Archive | March, 2009

My Internal “Give Em the Pickle” Struggle

31 Mar

Several years ago, as I started to learn about customer service excellence, a colleague of mine introduced me to the “Give Em The Pickle” philosophy create by Bob Farrell. Here’s the background story on how he created this philosophy. http://www.giveemthepickle.com/pickle_principle.htm

Dear Mr. Farrell,

I’ve been coming to your restaurant for over three years. I always order a #2 hamburger and a chocolate shake. I always ask for an extra pickle and I always get one. Mind you, this has been going on once or twice a week for three years.

I came into your restaurant the other day and I ordered my usual #2 hamburger and a chocolate shake. I asked the young waitress for an extra pickle. I believe she was new because I hadn’t seen her before. She said, “Sir, I will sell you a side of pickles for $1.25.” I told her, “No, I just want one extra slice of pickle. I always ask for it and they always give it to me. Go ask your manager.”

She went away and came back after speaking to the manager. The waitress looked me in the eye and said, “I’ll sell you a pickle for a nickel.” Mr. Farrell, I told her what to do with her pickle, hamburger and milkshake. I’m not coming back to your restaurant if that’s the way you’re going to run it.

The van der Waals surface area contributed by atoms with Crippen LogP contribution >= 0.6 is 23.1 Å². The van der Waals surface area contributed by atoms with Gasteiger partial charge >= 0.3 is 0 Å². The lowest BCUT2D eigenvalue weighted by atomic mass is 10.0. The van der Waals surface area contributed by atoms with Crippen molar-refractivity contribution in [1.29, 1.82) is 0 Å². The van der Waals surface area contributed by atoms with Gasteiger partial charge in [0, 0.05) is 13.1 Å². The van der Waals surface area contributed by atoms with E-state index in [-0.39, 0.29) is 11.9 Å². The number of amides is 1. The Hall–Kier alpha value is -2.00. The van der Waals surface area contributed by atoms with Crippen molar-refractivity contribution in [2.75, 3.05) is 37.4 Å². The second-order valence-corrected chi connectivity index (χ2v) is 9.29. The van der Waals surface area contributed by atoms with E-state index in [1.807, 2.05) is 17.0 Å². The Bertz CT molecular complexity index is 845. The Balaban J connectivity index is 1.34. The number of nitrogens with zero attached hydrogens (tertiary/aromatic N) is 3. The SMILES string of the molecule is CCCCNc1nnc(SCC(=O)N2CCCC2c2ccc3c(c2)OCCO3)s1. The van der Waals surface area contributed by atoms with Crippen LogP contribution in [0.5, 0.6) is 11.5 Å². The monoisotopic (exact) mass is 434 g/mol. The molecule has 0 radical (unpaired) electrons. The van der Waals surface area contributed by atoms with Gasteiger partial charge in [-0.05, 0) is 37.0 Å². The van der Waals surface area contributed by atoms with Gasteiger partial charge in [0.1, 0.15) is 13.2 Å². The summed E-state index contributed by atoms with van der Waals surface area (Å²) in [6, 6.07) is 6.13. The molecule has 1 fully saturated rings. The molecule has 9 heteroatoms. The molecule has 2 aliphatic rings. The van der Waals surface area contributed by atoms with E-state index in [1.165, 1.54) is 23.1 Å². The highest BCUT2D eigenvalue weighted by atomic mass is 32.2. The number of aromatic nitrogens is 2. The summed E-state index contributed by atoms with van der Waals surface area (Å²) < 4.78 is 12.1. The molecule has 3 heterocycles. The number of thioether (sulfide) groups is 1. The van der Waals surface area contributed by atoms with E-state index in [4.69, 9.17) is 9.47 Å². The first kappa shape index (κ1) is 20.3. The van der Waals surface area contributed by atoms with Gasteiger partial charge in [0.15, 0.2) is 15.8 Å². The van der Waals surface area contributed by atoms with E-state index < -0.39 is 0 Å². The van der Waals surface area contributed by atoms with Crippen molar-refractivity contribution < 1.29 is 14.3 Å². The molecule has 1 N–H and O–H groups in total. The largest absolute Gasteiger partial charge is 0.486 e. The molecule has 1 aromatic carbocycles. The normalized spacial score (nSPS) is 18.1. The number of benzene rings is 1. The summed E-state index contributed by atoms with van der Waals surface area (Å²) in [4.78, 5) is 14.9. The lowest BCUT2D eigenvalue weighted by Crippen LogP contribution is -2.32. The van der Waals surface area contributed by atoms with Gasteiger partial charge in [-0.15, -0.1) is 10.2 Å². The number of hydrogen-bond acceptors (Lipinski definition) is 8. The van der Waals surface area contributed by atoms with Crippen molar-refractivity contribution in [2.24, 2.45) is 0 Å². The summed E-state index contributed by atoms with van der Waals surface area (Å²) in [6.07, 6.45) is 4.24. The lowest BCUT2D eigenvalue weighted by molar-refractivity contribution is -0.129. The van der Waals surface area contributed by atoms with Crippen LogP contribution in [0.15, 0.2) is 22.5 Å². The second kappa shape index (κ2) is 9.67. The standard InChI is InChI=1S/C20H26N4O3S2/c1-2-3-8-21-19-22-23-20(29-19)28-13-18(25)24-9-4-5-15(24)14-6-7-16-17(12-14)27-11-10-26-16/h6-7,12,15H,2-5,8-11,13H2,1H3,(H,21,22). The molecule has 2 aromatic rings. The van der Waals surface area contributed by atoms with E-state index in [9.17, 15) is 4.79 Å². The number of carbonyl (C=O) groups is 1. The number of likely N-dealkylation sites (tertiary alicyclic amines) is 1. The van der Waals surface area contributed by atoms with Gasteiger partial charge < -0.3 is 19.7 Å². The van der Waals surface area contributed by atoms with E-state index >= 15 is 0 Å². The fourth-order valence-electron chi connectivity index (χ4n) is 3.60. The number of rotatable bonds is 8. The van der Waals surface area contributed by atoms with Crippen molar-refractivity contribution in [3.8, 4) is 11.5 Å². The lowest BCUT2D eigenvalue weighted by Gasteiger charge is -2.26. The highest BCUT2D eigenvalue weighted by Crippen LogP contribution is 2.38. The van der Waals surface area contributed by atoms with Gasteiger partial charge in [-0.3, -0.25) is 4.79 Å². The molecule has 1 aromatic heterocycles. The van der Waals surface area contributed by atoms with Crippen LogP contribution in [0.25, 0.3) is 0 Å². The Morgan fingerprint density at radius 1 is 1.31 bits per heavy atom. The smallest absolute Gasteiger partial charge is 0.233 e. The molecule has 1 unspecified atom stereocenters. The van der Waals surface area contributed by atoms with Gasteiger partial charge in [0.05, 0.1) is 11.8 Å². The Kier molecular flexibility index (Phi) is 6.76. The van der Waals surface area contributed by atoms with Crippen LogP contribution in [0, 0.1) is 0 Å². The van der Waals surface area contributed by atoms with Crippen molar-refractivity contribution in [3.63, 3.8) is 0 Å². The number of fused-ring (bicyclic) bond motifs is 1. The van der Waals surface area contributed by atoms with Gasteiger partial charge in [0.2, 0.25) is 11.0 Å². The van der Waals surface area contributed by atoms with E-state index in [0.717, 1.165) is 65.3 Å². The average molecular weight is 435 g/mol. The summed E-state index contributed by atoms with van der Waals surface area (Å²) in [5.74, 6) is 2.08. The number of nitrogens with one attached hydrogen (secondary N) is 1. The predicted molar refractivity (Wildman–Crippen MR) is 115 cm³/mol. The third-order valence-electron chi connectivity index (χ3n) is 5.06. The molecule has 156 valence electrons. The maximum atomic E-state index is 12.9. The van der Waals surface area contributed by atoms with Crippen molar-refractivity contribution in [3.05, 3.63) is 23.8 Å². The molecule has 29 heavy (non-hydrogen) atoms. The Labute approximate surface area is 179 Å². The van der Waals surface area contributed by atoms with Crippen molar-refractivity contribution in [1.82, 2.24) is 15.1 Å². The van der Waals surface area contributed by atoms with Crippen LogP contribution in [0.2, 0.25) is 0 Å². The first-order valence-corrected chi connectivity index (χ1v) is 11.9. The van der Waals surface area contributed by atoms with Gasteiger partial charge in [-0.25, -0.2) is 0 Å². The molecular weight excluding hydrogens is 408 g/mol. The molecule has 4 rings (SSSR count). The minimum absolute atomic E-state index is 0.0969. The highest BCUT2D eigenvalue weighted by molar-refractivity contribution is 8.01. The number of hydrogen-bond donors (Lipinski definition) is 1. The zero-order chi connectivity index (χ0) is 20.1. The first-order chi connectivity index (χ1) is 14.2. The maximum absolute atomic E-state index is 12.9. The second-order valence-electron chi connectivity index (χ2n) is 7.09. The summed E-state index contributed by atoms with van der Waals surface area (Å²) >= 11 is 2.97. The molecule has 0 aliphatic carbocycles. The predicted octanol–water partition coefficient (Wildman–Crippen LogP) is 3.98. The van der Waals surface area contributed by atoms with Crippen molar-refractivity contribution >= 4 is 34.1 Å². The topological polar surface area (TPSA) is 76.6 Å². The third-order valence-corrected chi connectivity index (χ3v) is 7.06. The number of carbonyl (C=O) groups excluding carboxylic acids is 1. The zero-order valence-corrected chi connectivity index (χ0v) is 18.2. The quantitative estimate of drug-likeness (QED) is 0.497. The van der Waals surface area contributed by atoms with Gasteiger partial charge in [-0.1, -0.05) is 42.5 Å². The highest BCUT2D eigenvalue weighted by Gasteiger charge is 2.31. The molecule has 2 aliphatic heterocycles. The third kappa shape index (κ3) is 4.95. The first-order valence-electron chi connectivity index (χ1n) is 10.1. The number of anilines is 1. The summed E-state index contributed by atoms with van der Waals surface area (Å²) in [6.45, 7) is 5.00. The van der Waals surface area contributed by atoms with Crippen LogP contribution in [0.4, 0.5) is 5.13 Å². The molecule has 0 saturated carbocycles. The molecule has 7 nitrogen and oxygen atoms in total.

theCustomer

He signed his name and, fortunately for me, included his address. I wrote him a letter and enclosed a card for a free hot fudge sundae. I assured him we don’t run our business that way, apologized, and asked him to please come back. I had a chance meeting with him years later and I thanked him in person for his letter because it became the “war cry” of our young company, “Give ’em the Pickle.” When something happens with a customer and you’re not sure what to do? “Give ’em the Pickle!” Do what it takes to make things right!

So, basically the philosophy is to do whatever it takes to make things right with the customer. My question is, at what cost? This customer had been getting free pickles for 3 years and the one day a waitress says no and he decides to never come back? In addition, this “great customer” couldn’t give the benefit of the doubt for a new waitress? I am not sure that’s the client we are looking for when we are looking to retain clients. Sure, the pickle is worth the continued repeat business of the client, but should we be giving away products and services to clients who end up costing more than they are worth?